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I've been following the steps to make a Windows 8 Store app get an ACS token as described here: Does the WebAuthenticationBroker work in Windows 8 Metro App post Release Candidate

Authentication method of Windows 8 client

private async void Authenticate()
    {
        WebAuthenticationResult webAuthenticationResult = await WebAuthenticationBroker.AuthenticateAsync(
            WebAuthenticationOptions.None,
            new Uri("https://myACSnamespace.accesscontrol.windows.net:443/v2/wsfederation?wa=wsignin1.0&wtrealm=http://localhost:12714/"),
            new Uri("http://mypublicIPaddress:80/WebAppMVCAPI/api/federation/end"));

My controller on the web application is programmed as follows:

public class FederationController : ApiController
{
    protected virtual string ExtractBootstrapToken()
    {
        return HttpContext.Current.User.BootstrapToken();
    }

    [HttpGet]
    public string Get()
    {
        return "Hello Get World";
    }

    [HttpPost]
    public HttpResponseMessage Post()
    {
        var response = this.Request.CreateResponse(HttpStatusCode.Redirect);
        response.Headers.Add("Location", "/WebAppMVCAPI/api/federation/end?acsToken=" + ExtractBootstrapToken());
        return response;
    }
}

}

The idea is to have the Windows 8 store app get a token from ACS with a Facebook login. When I launch the win8 client, the application shows a Facebook login page. However, the instruction return HttpContext.Current.User.Bootstraptoken() fails with the following exception:

NullReferenceException. Object reference not set to an instance of an object.

My web.config looks like this:

  <microsoft.identityModel>
<service saveBootstrapTokens="true">
  <audienceUris>
    <add value="http://localhost:80" />
  </audienceUris>
  <federatedAuthentication>
    <wsFederation passiveRedirectEnabled="true" issuer="https://bondsapp.accesscontrol.windows.net/v2/wsfederation" realm="http://localhost:80/" reply="http://localhost:80/" requireHttps="false" />
    <cookieHandler requireSsl="false" path="/" />
  </federatedAuthentication>
  <issuerNameRegistry type="Microsoft.IdentityModel.Swt.SwtIssuerNameRegistry, Wif.Swt">
    <trustedIssuers>
      <add name="https://bondsapp.accesscontrol.windows.net/" thumbprint="xxxxx" />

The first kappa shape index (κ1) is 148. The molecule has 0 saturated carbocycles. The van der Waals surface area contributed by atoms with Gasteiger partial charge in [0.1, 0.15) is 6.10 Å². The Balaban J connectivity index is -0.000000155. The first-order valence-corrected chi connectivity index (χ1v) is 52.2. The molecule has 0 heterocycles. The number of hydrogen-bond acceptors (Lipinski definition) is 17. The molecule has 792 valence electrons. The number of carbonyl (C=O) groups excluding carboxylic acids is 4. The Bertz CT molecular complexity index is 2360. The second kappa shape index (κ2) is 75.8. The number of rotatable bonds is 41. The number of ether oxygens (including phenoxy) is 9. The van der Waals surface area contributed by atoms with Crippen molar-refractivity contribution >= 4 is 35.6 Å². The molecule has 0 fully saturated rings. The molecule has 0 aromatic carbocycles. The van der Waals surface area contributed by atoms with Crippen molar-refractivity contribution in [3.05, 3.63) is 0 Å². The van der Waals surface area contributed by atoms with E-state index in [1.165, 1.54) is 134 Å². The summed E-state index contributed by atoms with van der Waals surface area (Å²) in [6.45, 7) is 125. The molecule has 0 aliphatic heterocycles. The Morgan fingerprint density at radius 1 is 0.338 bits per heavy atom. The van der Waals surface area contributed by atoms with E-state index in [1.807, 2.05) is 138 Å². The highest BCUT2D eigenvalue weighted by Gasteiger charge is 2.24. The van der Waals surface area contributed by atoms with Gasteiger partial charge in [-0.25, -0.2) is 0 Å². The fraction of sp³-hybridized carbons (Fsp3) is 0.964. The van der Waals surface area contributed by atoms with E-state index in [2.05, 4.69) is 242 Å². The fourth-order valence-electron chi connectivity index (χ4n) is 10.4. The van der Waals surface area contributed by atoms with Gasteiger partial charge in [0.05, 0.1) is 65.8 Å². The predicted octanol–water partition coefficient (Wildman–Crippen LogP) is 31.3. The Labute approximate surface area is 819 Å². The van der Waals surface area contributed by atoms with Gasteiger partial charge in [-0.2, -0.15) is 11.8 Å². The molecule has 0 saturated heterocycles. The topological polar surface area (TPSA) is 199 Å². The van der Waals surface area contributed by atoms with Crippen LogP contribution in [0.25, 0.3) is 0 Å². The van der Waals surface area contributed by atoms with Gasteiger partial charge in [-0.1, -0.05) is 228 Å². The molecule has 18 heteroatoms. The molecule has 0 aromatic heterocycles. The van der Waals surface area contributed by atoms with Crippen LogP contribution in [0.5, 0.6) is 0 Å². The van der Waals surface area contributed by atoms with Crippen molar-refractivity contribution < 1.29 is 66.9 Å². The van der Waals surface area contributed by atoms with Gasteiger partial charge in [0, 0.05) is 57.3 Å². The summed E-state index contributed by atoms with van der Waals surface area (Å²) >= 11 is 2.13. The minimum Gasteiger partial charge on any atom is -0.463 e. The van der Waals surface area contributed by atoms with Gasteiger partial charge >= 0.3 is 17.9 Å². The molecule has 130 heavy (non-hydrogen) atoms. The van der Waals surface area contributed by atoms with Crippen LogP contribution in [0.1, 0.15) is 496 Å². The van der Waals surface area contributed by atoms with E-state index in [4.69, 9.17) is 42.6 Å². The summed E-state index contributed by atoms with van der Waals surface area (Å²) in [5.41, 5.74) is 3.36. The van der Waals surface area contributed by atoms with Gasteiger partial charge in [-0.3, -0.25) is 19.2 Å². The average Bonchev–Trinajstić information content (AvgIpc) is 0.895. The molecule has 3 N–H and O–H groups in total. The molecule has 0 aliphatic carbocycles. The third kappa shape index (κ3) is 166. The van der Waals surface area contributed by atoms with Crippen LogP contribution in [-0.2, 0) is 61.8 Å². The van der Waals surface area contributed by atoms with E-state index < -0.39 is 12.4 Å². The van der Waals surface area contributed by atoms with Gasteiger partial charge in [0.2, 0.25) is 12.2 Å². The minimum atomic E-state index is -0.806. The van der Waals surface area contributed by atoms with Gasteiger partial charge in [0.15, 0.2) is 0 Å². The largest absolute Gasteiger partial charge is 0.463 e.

</trustedIssuers>
  </issuerNameRegistry>
  <securityTokenHandlers>
    <add type="Microsoft.IdentityModel.Swt.SwtSecurityTokenHandler, Wif.Swt" />
  </securityTokenHandlers>
  <issuerTokenResolver type="Microsoft.IdentityModel.Swt.SwtIssuerTokenResolver, Wif.Swt" />
</service>

Can somebody shed some light on how to use the Bootstraptoken method to get an ACS token?

Thanks Luis

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I don't believe that federated authentication sets HttpContext.User by default. Try

(Thread.CurrentPrincipal as IClaimsPrincipal).Identities[0].BootstrapToken

Assuming that you've gone through the token handler pipeline (WS-FAM) at your site, this should be populated. This will be a SecurityToken object, which you can then serialize using the proper SecurityTokenHandler class.

|improve this answer|||||
  • Hi Oren, Thanks for the reply. This code is the same as the one posted on the ACS Sample of the Windows 8 Toolkit. The interest thing is, if I take the Project of that sample and run it, it works. However, my code (as posted above) Fails with the mentioned exception. I am assuming there is something not properly Setup on my MVC Project vs. the downloaded sample, but I have not been able to figure out what... – Luis Delgado Jan 3 '13 at 8:20
  • Do you have the WSFederationAuthenticationModule configured? msdn.microsoft.com/en-us/library/… – Oren Melzer Jan 3 '13 at 19:14
0

Did you try this :

BootstrapContext bootstrapContext = ClaimsPrincipal.Current.Identities.First().BootstrapContext as BootstrapContext;                                  
SecurityToken st = bootstrapContext.SecurityToken;

Take a look on Vittorio's post: http://blogs.msdn.com/b/vbertocci/archive/2012/11/30/using-the-bootstrapcontext-property-in-net-4-5.aspx

|improve this answer|||||
  • No, I have not. My ID routines are using .NET 4.0 (Microsoft.identitymodel), but I'll see if updating them won't be too much of a hassle. Thanks – Luis Delgado Jan 6 '13 at 9:23

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